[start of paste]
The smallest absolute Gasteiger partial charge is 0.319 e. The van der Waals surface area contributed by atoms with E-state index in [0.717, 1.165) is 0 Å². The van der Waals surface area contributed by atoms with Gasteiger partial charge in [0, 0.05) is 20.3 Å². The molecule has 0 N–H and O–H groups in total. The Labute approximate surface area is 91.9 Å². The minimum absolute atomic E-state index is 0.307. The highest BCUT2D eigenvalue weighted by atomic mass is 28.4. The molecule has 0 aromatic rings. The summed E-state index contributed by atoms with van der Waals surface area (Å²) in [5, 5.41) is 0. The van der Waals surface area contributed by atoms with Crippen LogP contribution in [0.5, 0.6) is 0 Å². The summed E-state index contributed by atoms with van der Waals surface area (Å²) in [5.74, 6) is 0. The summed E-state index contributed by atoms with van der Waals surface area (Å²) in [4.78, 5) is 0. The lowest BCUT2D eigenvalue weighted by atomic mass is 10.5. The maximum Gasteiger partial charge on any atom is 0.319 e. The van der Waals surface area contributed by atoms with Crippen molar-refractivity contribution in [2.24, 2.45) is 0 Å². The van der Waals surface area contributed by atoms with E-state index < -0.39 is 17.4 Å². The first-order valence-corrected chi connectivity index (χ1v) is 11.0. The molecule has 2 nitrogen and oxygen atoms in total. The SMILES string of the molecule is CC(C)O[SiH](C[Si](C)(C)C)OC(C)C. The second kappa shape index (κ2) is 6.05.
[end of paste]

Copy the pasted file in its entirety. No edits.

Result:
The smallest absolute Gasteiger partial charge is 0.319 e. The van der Waals surface area contributed by atoms with E-state index in [0.717, 1.165) is 0 Å². The van der Waals surface area contributed by atoms with Gasteiger partial charge in [0, 0.05) is 20.3 Å². The molecule has 0 N–H and O–H groups in total. The Labute approximate surface area is 91.9 Å². The minimum absolute atomic E-state index is 0.307. The highest BCUT2D eigenvalue weighted by atomic mass is 28.4. The molecule has 0 aromatic rings. The summed E-state index contributed by atoms with van der Waals surface area (Å²) in [5, 5.41) is 0. The van der Waals surface area contributed by atoms with Crippen LogP contribution in [0.5, 0.6) is 0 Å². The summed E-state index contributed by atoms with van der Waals surface area (Å²) in [5.74, 6) is 0. The summed E-state index contributed by atoms with van der Waals surface area (Å²) in [4.78, 5) is 0. The lowest BCUT2D eigenvalue weighted by atomic mass is 10.5. The maximum Gasteiger partial charge on any atom is 0.319 e. The van der Waals surface area contributed by atoms with Crippen molar-refractivity contribution in [2.24, 2.45) is 0 Å². The van der Waals surface area contributed by atoms with E-state index < -0.39 is 17.4 Å². The first-order valence-corrected chi connectivity index (χ1v) is 11.0. The molecule has 2 nitrogen and oxygen atoms in total. The SMILES string of the molecule is CC(C)O[SiH](C[Si](C)(C)C)OC(C)C. The second kappa shape index (κ2) is 6.05.